Constant's pations

If it's more than 30 minutes old, it's not news. It's a blog.

Tuesday, May 17, 2005

Harvard Westlake Lawsuit Punitive Damages

Reader tip: There is an Archive for the HW articles.

This goes into some discussion of the punitive damage phase of the litigation at Harvard Westlake. It looks as though the parties are still in a deadlock. At this juncture we can only speculate what may happen.

We do know that there's been little public discussion. However, it appears as though the defense counsel is going down two tracks.

Track one is to fight the current litigation. The second track is one that appears to be going down one of recovering damages from their own counsel.

Punitive damages are above and beyond compensatory damages. Over time as we get into the litigation phase, this blog will go into more details with additional general updates related to "Harvard Westlake punitive damages." In the meantime, you may find the following interesting:

Due Process and Campbell

First, there's the Campbell case, which went to the US Supreme Court. You'll find links not only to the opinion, but also the case docket, and oral arguments.

Of interest is the discussion on notifications to the board; we'll have to see how well the Harvard Westlake case dovetails with these particular lines in Campbell oral argument.

Punitive Damages Jury Instructions

Another interesting article to read is from the University of Pennsylvania. If you have the time, I encourage you to skim over the footnotes carefully. They can give you a good idea of the complicated nuances involved and the scope of the Supreme Court interest in punitive damages.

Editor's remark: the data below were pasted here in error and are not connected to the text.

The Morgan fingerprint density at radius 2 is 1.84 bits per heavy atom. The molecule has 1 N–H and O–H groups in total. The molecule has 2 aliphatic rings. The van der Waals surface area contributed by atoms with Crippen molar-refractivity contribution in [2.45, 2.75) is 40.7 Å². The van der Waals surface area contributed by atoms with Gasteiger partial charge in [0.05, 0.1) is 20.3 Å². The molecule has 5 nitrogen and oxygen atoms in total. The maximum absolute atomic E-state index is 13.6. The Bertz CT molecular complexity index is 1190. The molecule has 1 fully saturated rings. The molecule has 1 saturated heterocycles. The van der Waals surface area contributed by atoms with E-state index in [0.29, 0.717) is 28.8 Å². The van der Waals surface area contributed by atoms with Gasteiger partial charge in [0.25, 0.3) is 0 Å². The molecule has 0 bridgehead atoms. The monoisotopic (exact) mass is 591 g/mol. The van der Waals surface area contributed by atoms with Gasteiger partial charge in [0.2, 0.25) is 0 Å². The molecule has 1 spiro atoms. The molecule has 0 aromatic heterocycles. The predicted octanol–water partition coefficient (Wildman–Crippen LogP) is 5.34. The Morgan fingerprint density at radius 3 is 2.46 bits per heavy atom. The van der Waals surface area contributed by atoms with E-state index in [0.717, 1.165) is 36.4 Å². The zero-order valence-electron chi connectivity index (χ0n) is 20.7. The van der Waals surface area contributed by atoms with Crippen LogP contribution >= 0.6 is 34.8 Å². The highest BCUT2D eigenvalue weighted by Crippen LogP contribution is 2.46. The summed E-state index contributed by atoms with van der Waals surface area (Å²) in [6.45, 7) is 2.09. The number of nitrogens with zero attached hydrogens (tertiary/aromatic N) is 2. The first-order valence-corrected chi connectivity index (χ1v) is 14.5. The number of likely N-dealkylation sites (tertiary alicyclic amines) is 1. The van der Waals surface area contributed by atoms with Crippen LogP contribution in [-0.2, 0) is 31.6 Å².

Overall, you'll see that it's difficult to come up with a good formula for punitive damages: What's an appropriate ratio between compensatory damages and punitive damages depends on many factors varying from state to state, inter alia:

  • Defendant conduct
  • Wealth of the defendant
  • Scope of the misconduct [severity, duration]
  • Whether the punitive damages would likely mitigate similar conduct in the future.

    Morgan Stanley: Punitive damages case study

    As an illustration of how this works, there's an interesting case in the news: Morgan Stanley. The court found Morgan Stanley had committed fraud in not providing e-mail evidence to plaintiff. The jury this week is discussing appropriate punitive damages. Jurors heard testimony that Morgan could pay $1.8 billion with a "B" and still be fine.

    With respect to Harvard Westlake, at this juncture it appears as in the O'Reilly case, the issue isn't so much whether the Harvard Westlake procedures were in place, but to what extent the responses deviated from those standards; and what would be a suitable financial remedy to punish Harvard Westlake.

    As you can imagine, management is not all that happy with this publicity. Which is exactly why it is needed. It appears all the other efforts were ignored. And the conduct was not isolated.

    Thus, we question whether the current suit would credibly cover all previous incidents.

    If punitive damages are going to be litigated [as opposed to settling], it is likely plaintiffs have lined up other students, former administrators, or other personnel who can dive into the history at Harvard Westlake.

    Indeed, ghosts return at inconvenient times.

    LAPD Hit with dmages

    This struck me as foreshadowing of what may hit LAPD in re Caplin case. [More . . . ]